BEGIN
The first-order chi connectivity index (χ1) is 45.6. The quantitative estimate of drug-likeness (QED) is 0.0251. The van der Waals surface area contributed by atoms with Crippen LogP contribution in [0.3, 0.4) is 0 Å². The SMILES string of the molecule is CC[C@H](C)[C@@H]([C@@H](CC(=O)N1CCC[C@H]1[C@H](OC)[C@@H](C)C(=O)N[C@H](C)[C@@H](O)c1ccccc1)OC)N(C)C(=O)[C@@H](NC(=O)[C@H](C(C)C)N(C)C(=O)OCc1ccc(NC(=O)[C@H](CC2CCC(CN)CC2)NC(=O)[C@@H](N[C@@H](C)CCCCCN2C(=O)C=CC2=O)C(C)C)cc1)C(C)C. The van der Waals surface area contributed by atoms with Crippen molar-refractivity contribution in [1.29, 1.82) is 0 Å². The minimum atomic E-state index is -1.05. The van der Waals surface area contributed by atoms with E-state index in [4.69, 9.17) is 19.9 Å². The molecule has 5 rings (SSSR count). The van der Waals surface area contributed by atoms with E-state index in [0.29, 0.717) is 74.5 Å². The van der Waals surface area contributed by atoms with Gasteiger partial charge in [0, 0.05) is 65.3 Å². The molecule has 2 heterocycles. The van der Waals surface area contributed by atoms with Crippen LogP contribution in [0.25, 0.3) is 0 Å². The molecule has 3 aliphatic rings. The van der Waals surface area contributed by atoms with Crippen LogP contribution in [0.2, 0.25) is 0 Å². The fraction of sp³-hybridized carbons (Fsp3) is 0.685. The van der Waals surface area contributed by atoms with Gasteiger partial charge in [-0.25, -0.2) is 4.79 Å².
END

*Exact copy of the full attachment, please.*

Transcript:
The first-order chi connectivity index (χ1) is 45.6. The quantitative estimate of drug-likeness (QED) is 0.0251. The van der Waals surface area contributed by atoms with Crippen LogP contribution in [0.3, 0.4) is 0 Å². The SMILES string of the molecule is CC[C@H](C)[C@@H]([C@@H](CC(=O)N1CCC[C@H]1[C@H](OC)[C@@H](C)C(=O)N[C@H](C)[C@@H](O)c1ccccc1)OC)N(C)C(=O)[C@@H](NC(=O)[C@H](C(C)C)N(C)C(=O)OCc1ccc(NC(=O)[C@H](CC2CCC(CN)CC2)NC(=O)[C@@H](N[C@@H](C)CCCCCN2C(=O)C=CC2=O)C(C)C)cc1)C(C)C. The van der Waals surface area contributed by atoms with Crippen molar-refractivity contribution in [1.29, 1.82) is 0 Å². The minimum atomic E-state index is -1.05. The van der Waals surface area contributed by atoms with E-state index in [4.69, 9.17) is 19.9 Å². The molecule has 5 rings (SSSR count). The van der Waals surface area contributed by atoms with E-state index in [0.29, 0.717) is 74.5 Å². The van der Waals surface area contributed by atoms with Gasteiger partial charge in [0, 0.05) is 65.3 Å². The molecule has 2 heterocycles. The van der Waals surface area contributed by atoms with Crippen LogP contribution in [0.25, 0.3) is 0 Å². The molecule has 3 aliphatic rings. The van der Waals surface area contributed by atoms with Crippen LogP contribution in [0.2, 0.25) is 0 Å². The fraction of sp³-hybridized carbons (Fsp3) is 0.685. The van der Waals surface area contributed by atoms with Gasteiger partial charge in [-0.25, -0.2) is 4.79 Å².